Situated in the North Zone, particularly in Brownville, the Abbee Pond is a fantastic water body that isn’t open all year round. Instead, it’s open to ice fishing in November, but the togue, landlocked salmon and trout must be released as soon as caught. This pond is open to water fishing between October 1 and the end of November. Still, the use of live baitfish is prohibited. (source)
The general fishing laws apply to many Abbott Brook in Lincoln Plt in the northern zone. But the stretch from Route-16 Bridge to its confluence with River Magalloway is only open to fly fishing between August 16 and September 30. But even if you will be practicing fly fishing, you must release only some species like togue, landlocked salmon, and trout as soon as caught. (source)
The general fishing laws apply in River Allagash except from the Long-Lake dam to Allagash falls and its branches, where it’s open to artificial lure between August 16 and September 30. From the Falls to its confluence with St. John River, it’s available to muskellunge and bass only from October 1 and November 30. The Allagash Lake is closed to fishing from October 1 to the end of the year.
The Allagash Stream is open to general fishing all year round except between August 16 and September 30. During this time, the stretch from the red markers at the trestle near Chamberlain Lake and the Round Pond is closed to all fishing.
Situated in the north zone, the Badger pond adheres to the general fishing laws. Still, it is only open to ice fishing in November. Plus, from October 1 to November 30, the Badger Pond is open to open-water fishing. (source)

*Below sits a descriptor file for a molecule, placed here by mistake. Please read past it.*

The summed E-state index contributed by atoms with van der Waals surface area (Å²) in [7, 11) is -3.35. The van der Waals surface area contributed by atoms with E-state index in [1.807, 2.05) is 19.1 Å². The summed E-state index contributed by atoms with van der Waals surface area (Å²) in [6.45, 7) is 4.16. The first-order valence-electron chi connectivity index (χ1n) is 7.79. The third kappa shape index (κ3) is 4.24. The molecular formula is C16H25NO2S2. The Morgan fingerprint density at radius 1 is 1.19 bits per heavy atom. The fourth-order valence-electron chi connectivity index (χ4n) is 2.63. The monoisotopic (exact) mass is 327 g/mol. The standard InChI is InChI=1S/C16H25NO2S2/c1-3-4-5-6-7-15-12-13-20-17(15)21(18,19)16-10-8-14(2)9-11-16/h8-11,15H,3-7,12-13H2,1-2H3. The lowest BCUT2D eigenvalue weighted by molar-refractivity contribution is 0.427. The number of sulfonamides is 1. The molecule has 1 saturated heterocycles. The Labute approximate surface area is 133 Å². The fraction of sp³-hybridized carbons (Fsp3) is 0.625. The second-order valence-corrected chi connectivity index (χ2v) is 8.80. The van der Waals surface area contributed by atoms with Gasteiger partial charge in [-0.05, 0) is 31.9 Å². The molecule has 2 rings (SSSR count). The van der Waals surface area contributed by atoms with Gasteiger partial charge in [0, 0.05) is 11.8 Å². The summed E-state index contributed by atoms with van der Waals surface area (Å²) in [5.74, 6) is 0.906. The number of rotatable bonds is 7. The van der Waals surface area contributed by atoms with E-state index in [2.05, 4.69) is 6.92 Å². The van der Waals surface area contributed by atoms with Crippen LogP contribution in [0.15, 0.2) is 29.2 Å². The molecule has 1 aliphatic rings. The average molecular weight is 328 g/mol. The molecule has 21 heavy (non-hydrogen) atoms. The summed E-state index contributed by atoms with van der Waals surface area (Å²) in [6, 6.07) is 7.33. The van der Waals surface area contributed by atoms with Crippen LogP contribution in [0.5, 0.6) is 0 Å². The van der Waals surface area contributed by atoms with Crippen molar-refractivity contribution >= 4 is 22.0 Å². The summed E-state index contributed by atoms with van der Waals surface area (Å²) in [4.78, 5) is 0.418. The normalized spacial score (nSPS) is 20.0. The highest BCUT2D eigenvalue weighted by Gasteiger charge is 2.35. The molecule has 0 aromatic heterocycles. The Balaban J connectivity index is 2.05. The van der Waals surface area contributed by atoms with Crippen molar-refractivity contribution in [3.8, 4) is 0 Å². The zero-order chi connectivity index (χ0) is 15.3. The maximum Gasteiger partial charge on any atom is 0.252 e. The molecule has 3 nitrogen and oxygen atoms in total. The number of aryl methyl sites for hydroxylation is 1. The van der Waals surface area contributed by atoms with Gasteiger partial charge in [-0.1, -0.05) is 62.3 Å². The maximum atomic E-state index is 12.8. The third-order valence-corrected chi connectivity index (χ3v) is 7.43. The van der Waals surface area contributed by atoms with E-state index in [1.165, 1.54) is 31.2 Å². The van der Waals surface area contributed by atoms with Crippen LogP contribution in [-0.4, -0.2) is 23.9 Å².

At the Beaver, pond fishing is prohibited from or in the fishway. In contrast, the Big wood pond is open to ice fishing at night for yellow perch, smelts, and cusks between December 1 and March 31. The Carlton Pond at Detroit, Troy, is open to ice fishing in November, while its stretch at Readfield, Winthrop, is closed to fishing all year.
Therefore, learning these special fishing rules can help you plan your next fishing trip to Maine well and even manage to catch the correct species. These rules can also help you avoid getting fined for exceeding your bag limit or catching a prohibited species. (source)
|Fish||Opening date||Closing date|
|General fishing||January 1||December 31|
|Salmon||April 1||August 15|
|Trout||April 1||August 15|
|Brook trout||April 1||September 30|
Maine has over 3,478 miles of coastline, and its 32 civil divisions have about 5,000 acres of water; therefore, you have more than enough fishing spots to choose from for your adventures. Some of the best places to fish in Maine include the Belgrade Lakes, a group of island-dotted lakes offering an exceptional fishing experience for anglers.